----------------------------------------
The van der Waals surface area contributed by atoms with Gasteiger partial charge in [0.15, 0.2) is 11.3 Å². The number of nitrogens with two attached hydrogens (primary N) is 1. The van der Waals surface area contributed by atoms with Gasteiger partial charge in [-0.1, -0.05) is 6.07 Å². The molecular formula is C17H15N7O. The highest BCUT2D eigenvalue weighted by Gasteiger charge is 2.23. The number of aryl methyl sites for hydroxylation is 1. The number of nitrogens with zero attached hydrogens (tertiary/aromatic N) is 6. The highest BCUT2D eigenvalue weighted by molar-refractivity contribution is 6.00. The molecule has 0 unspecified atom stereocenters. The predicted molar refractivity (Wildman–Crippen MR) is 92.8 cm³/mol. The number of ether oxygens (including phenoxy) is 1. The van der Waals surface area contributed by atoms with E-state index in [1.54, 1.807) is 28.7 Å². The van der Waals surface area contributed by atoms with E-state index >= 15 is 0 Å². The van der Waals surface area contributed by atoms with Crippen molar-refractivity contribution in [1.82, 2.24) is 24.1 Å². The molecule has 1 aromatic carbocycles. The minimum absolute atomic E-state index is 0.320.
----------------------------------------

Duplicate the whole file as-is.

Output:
The van der Waals surface area contributed by atoms with Gasteiger partial charge in [0.15, 0.2) is 11.3 Å². The number of nitrogens with two attached hydrogens (primary N) is 1. The van der Waals surface area contributed by atoms with Gasteiger partial charge in [-0.1, -0.05) is 6.07 Å². The molecular formula is C17H15N7O. The highest BCUT2D eigenvalue weighted by Gasteiger charge is 2.23. The number of aryl methyl sites for hydroxylation is 1. The number of nitrogens with zero attached hydrogens (tertiary/aromatic N) is 6. The highest BCUT2D eigenvalue weighted by molar-refractivity contribution is 6.00. The molecule has 0 unspecified atom stereocenters. The predicted molar refractivity (Wildman–Crippen MR) is 92.8 cm³/mol. The number of ether oxygens (including phenoxy) is 1. The van der Waals surface area contributed by atoms with E-state index in [1.54, 1.807) is 28.7 Å². The van der Waals surface area contributed by atoms with E-state index >= 15 is 0 Å². The van der Waals surface area contributed by atoms with Crippen molar-refractivity contribution in [1.82, 2.24) is 24.1 Å². The molecule has 1 aromatic carbocycles. The minimum absolute atomic E-state index is 0.320.